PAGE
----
We also went to the smaller Early Christian museum next to the Duomo, which had some marvelous items in a beautiful old palazzo. A fantastically carved 8th century altar. Originally it would have been painted, even now bare stone is is beautiful. Even the ceiling was wonderful.


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Upstairs, I loved this monumental 14th century embroidered altar cloth. The legend says that the artist completed it in one night, assisted by angels.



I consulted my Google map to find a likely place for lunch.  We found  Trattoria al Pieve in Corona. Another excellent meal, sharing lightly smoked goose breast, sliced like prosciutto; then gnocchi with rabbit ragu; and cinghiale with sour cherries. We were going to pass on dessert until we saw what other tables were ordering–a fun take on tiramisu, where the waitress poured a shot of espresso over as it was served. Good!

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It was raining hard after lunch, so we made an appointment to taste wine at Borgo San Danielle in Cormons, a winery recommended by Shannon. The helpful woman there had no English, but we managed. The Pignolo, an old red Friulan grape was particularly good, as were their whites. Some wine is going home with us. Their grounds are beautiful, and I believe they also rent rooms.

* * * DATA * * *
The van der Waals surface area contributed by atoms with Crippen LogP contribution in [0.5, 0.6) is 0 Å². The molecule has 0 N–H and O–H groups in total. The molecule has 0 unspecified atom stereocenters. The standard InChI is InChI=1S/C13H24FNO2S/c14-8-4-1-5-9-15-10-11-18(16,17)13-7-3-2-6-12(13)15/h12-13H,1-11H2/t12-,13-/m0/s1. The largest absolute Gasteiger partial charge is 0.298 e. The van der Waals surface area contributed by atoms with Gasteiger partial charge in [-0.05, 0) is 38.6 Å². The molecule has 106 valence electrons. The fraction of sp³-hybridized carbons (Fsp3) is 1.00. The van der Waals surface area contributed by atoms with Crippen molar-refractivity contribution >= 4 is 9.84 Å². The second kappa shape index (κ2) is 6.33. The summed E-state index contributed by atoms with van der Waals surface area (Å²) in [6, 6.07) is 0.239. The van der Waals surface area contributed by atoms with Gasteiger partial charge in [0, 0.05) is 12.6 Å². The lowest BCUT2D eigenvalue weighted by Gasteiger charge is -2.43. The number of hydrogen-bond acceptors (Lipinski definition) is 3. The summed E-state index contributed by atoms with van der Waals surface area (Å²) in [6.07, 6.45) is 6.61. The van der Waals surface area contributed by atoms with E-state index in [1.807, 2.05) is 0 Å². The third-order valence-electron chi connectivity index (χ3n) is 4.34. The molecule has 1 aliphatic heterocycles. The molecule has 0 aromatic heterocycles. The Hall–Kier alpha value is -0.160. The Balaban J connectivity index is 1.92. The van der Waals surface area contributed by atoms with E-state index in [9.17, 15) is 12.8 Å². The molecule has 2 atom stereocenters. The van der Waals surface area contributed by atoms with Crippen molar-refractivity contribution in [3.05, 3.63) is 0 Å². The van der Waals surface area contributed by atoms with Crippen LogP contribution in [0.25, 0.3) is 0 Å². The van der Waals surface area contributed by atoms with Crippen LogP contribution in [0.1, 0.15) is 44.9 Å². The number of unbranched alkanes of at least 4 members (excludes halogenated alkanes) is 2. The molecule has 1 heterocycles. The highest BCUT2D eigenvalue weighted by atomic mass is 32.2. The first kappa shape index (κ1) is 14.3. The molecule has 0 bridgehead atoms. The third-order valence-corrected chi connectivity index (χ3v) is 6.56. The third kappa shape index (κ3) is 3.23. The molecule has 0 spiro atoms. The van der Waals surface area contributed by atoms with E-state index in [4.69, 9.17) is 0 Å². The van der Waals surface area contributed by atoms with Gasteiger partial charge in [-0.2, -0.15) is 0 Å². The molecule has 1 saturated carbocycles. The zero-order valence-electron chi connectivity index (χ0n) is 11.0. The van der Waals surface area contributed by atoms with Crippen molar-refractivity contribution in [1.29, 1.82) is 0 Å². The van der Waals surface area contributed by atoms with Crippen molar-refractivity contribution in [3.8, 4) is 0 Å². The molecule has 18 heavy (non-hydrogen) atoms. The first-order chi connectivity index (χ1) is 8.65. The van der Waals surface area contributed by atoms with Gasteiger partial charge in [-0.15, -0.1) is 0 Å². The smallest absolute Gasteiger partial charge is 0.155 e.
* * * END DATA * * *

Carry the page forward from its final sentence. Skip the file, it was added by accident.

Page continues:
We drove home in what was now a downpour, happily the gravel road up to the house wasn’t washed away. We spent the rest of the day reading and relaxing at the house. I made yesterday’s market peas for dinner, mixed with sauteed mushrooms. Nice light dinner with some bread and wine.



Among the Vines in Friuli


We drove from Venice to our agriturismo just south of Cividale del Friuli on Thursday morning. We’re staying in a winery that rents rooms and apartments, Perusini outside of Cormons. We are in an old house high on a hill, that has been divided into two apartments. We had originally booked one of the halves, and upon arrival discovered that it only had an exterior staircase, with bedrooms on the top floor and the only bathroom on the ground floor. Uh, with my knee, dragging myself down and up on an outside stairway in the middle of the night, no. Very fortunately, the apartment in the other half of the house had an interior stair, was available, and in fact had the much better view from the porch. It is definitely funky as country houses can be, but we have a fabulous view, a comfortable bed, and the toilet flushes.


We hit the local Despar for some groceries. Corno di Rozzano is a newer town, not much on charm but with good shops and services for the community. We easily cooked pasta with sausage and greens for dinner (after rinsing out the cooking pots and plates, yuck) , and ate on our porch with a nice bottle of Friulian wine. What more does one need?



Friday morning we went to the Cormons weekly market. Not huge, and the usual trucks selling made-in-China shoes, clothing, and housewares. But there were several fruit and veg sellers, cheese trucks, and butchers. We bought a kilo of the sweetest peas I’ve ever had, some zucchini, tomatoes, and fruit.



We drove around a bit, admiring the vine-covered hills, mountains in the distance, and glimpses of castles hidden behind trees.